The HGV Road User Act has become law meaning all LGV’s weighing more than 12 tonnes will be charged up to £1000 a year to use UK roads from April 2014. The charge applies to both UK based vehicles as well as foreign vehicles.
Charges will be determined by vehicle type, weight and number of axles with UK vehicles being banded according to their current VED bands.
To make the scheme as cost neutral as possible for UK hauliers, the government are due to reduce VED accordingly and grants for vehicles with reduced pollution certificates will be introduced.
VOSA and the DSA have announced that mechanics who are taking a vehicle for its annual test will require a Driver CPC. However, if only taking for a road test it will not be required.
This has come as a shock to the industry which had not been prepared to put mechanics though the required 35 hours of training.
Driver CPC requires all professional bus, coach and lorry drivers to complete a minimum of 35 hours periodic training every five years for as long as they wish to continue to drive professionally.
If you are a bus or coach driver and held your vocational licence (D, D1, DE, D1E) prior to 10 September 2008 you have acquired rights until 9 September 2013.
If you are a lorry driver and held your vocational licence (C, C1, CE, C1E) prior to 10 September 2009 you have acquired rights until 9 September 2014. To keep your Driver CPC and continue driving professionally beyond this date, you will need to complete 35 hours of periodic training (register).
On completion, drivers will receive a Driver Qualification Card:
This card, along with the drivers digital tachograph card needs to be carried with the driver at all times. Make storage simpler with a double card holder and lanyard available to purchase online or by telephone.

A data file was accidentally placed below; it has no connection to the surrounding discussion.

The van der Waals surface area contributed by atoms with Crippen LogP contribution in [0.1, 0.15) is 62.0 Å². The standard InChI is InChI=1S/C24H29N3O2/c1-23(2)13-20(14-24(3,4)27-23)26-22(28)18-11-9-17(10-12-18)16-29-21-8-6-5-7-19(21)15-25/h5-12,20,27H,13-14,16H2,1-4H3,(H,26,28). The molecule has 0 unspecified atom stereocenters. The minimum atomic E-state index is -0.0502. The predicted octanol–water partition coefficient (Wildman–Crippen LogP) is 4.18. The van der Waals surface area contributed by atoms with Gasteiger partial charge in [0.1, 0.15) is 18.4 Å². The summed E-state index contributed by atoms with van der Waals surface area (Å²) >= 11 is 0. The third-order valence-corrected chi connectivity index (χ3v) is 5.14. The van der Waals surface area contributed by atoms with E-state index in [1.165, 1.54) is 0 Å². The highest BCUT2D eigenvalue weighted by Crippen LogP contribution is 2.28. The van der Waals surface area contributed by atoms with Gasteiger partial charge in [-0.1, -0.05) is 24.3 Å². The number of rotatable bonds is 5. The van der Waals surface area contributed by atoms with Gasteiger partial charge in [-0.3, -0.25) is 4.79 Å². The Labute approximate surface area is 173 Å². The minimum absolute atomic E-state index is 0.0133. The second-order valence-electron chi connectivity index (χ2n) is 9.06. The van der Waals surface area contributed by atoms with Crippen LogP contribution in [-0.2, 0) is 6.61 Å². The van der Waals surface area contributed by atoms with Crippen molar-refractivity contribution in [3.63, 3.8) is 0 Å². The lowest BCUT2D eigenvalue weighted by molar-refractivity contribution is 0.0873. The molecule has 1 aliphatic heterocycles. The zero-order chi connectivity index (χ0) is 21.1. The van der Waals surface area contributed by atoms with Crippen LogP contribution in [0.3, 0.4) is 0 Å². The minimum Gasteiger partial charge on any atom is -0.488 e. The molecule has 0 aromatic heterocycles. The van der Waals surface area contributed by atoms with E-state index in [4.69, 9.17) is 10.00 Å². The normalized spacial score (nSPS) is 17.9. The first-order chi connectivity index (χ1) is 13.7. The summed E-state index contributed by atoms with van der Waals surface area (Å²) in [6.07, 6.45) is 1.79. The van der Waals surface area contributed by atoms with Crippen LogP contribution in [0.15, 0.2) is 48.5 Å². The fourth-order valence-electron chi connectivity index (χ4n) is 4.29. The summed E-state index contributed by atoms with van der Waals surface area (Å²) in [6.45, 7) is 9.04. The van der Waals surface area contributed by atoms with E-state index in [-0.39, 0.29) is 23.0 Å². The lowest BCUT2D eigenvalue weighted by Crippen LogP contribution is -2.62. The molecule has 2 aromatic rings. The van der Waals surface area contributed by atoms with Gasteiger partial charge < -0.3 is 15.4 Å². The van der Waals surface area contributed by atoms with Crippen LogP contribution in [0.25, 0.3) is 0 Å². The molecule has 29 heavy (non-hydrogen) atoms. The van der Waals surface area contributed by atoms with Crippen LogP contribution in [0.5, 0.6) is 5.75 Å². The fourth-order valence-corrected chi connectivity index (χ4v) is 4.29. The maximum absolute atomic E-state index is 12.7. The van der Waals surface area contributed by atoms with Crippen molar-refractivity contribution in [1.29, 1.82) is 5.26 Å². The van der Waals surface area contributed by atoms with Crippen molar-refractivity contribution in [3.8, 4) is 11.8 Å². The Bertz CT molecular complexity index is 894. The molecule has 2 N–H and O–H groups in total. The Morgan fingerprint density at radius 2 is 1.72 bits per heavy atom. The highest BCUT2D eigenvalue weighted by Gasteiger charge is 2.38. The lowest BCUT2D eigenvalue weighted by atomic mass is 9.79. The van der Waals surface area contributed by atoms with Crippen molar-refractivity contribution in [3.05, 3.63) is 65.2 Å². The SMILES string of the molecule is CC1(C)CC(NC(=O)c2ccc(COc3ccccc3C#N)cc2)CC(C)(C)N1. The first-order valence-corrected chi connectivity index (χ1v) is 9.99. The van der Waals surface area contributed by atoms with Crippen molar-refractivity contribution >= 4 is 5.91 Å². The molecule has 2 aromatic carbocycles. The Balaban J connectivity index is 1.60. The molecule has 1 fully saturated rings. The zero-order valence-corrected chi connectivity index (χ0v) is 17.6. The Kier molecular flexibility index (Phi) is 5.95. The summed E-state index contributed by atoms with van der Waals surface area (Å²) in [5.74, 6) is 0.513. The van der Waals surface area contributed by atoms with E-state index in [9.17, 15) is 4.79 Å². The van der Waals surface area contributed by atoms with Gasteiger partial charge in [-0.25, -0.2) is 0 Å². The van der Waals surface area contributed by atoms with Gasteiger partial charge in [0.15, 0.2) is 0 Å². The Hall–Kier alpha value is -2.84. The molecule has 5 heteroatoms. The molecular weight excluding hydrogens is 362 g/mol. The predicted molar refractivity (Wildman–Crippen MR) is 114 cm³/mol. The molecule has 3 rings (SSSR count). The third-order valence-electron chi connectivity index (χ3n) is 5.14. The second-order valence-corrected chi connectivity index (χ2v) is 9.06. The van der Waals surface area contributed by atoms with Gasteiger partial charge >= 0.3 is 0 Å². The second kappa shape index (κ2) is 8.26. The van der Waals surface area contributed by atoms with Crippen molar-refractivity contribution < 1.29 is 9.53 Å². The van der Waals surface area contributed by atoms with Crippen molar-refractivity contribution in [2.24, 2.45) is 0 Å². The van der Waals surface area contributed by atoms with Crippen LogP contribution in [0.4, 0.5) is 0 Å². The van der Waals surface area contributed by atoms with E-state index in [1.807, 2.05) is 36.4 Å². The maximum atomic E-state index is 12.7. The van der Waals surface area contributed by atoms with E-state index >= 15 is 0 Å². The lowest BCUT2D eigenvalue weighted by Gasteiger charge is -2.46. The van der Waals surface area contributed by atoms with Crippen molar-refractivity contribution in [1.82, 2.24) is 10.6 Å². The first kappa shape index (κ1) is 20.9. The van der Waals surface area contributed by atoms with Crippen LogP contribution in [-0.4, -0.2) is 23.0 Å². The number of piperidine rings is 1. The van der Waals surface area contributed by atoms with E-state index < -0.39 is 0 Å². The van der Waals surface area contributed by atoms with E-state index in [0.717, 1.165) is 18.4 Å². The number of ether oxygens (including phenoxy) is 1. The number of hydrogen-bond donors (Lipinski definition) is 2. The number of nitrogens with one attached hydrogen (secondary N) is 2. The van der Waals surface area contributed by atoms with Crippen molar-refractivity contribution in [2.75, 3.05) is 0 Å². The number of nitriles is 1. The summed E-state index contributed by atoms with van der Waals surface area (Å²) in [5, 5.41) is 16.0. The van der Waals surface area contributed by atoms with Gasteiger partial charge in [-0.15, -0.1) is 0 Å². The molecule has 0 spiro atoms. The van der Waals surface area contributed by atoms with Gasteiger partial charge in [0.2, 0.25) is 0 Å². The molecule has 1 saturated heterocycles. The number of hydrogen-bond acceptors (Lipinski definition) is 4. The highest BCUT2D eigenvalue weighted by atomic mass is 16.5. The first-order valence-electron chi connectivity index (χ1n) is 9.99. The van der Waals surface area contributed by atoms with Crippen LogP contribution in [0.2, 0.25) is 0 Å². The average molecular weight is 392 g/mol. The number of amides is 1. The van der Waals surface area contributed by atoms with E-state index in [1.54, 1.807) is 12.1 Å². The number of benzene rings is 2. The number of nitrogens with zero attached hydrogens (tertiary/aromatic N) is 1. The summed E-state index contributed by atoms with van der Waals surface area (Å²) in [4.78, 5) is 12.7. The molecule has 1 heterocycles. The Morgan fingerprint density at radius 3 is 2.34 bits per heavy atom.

VOSA have stated that 85% of issues found during roadside inspections should have been detected by the driver carrying out a proper walk-around inspection prior to taking the vehicle out on the road, or by noticing changes in the vehicle handling or behaviour whilst in use.
These common issues can result in fixed penalties or, in certain cases, endorsements being issued to the driver, a record of failing on the operators licence and changes to the operators OCRS (Operator Compliance Risk Score).
The most important element of carrying out these pre-use inspections is that they reduce accidents and incidents on our roads, they improve vehicle longevity and they save lives.
The drivers check is the final inspection before a vehicle hits the road. It is an important one. Make sure it is carried out correctly.
The UK.GOV website is a valuable resource for driving commercially in the UK. It that applies to you, you should visit this site frequently to keep yourself up-to-date on new rules and regulations that may affect your jobs or transport businesses.
This page : https://www.gov.uk/tachographs/overview is a good starting point for learning about Digital Tachograph usage and it’s legal rules. It includes PDF download guides and vital information on drivers hours, how to record them, store them and the smart analysis of tacho data.
Reporting accidents is extremely important in the Transport Industry.
A car crusher / scrap car company recently had its O licence for nine trucks and nine trailers revoked, by the Scottish Traffic Commissioner. (STC) The company directors were disqualified for five years.
The STC’s decision follows an incident when boxes of acid-filled batteries were shed from one of its trucks on the A96. The scrap car business, had been in trouble with the STC before as it was reported that police had previously stopped one of its timber lorries on the A9 in 2009. There was also a previous warning to directors about maintenance issues in 2007.